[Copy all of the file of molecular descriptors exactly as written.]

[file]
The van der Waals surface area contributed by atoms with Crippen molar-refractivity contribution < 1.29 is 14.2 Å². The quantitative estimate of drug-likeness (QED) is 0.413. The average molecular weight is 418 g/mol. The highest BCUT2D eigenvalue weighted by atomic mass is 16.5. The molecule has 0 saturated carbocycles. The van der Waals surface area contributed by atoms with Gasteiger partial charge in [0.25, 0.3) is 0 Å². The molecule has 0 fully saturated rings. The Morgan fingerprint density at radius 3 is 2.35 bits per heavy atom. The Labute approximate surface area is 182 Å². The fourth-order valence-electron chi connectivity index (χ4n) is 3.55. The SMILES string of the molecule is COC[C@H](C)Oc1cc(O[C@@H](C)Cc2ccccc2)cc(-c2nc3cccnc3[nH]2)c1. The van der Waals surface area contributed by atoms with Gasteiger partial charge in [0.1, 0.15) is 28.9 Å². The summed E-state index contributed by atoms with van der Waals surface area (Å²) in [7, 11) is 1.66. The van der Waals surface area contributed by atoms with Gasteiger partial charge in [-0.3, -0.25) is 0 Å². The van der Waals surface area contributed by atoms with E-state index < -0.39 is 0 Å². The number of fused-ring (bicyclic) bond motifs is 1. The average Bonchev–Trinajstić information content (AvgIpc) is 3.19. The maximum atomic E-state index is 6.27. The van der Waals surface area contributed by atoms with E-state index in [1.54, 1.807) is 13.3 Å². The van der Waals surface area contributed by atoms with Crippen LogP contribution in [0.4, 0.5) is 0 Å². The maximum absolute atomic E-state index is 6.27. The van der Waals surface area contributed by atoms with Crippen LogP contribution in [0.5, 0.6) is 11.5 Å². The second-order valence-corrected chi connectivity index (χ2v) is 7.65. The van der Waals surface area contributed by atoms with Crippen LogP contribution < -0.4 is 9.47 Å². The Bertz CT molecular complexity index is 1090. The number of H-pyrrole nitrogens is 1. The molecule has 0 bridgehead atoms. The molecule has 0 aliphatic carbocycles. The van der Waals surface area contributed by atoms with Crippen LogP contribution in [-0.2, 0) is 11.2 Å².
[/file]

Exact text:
The van der Waals surface area contributed by atoms with Crippen molar-refractivity contribution < 1.29 is 14.2 Å². The quantitative estimate of drug-likeness (QED) is 0.413. The average molecular weight is 418 g/mol. The highest BCUT2D eigenvalue weighted by atomic mass is 16.5. The molecule has 0 saturated carbocycles. The van der Waals surface area contributed by atoms with Gasteiger partial charge in [0.25, 0.3) is 0 Å². The molecule has 0 fully saturated rings. The Morgan fingerprint density at radius 3 is 2.35 bits per heavy atom. The Labute approximate surface area is 182 Å². The fourth-order valence-electron chi connectivity index (χ4n) is 3.55. The SMILES string of the molecule is COC[C@H](C)Oc1cc(O[C@@H](C)Cc2ccccc2)cc(-c2nc3cccnc3[nH]2)c1. The van der Waals surface area contributed by atoms with Gasteiger partial charge in [0.1, 0.15) is 28.9 Å². The summed E-state index contributed by atoms with van der Waals surface area (Å²) in [7, 11) is 1.66. The van der Waals surface area contributed by atoms with Gasteiger partial charge in [-0.3, -0.25) is 0 Å². The van der Waals surface area contributed by atoms with E-state index < -0.39 is 0 Å². The number of fused-ring (bicyclic) bond motifs is 1. The average Bonchev–Trinajstić information content (AvgIpc) is 3.19. The maximum atomic E-state index is 6.27. The van der Waals surface area contributed by atoms with E-state index in [1.54, 1.807) is 13.3 Å². The van der Waals surface area contributed by atoms with Crippen LogP contribution in [0.4, 0.5) is 0 Å². The maximum absolute atomic E-state index is 6.27. The van der Waals surface area contributed by atoms with Crippen LogP contribution in [0.5, 0.6) is 11.5 Å². The second-order valence-corrected chi connectivity index (χ2v) is 7.65. The van der Waals surface area contributed by atoms with Crippen LogP contribution < -0.4 is 9.47 Å². The Bertz CT molecular complexity index is 1090. The number of H-pyrrole nitrogens is 1. The molecule has 0 bridgehead atoms. The molecule has 0 aliphatic carbocycles. The van der Waals surface area contributed by atoms with Crippen LogP contribution in [-0.2, 0) is 11.2 Å².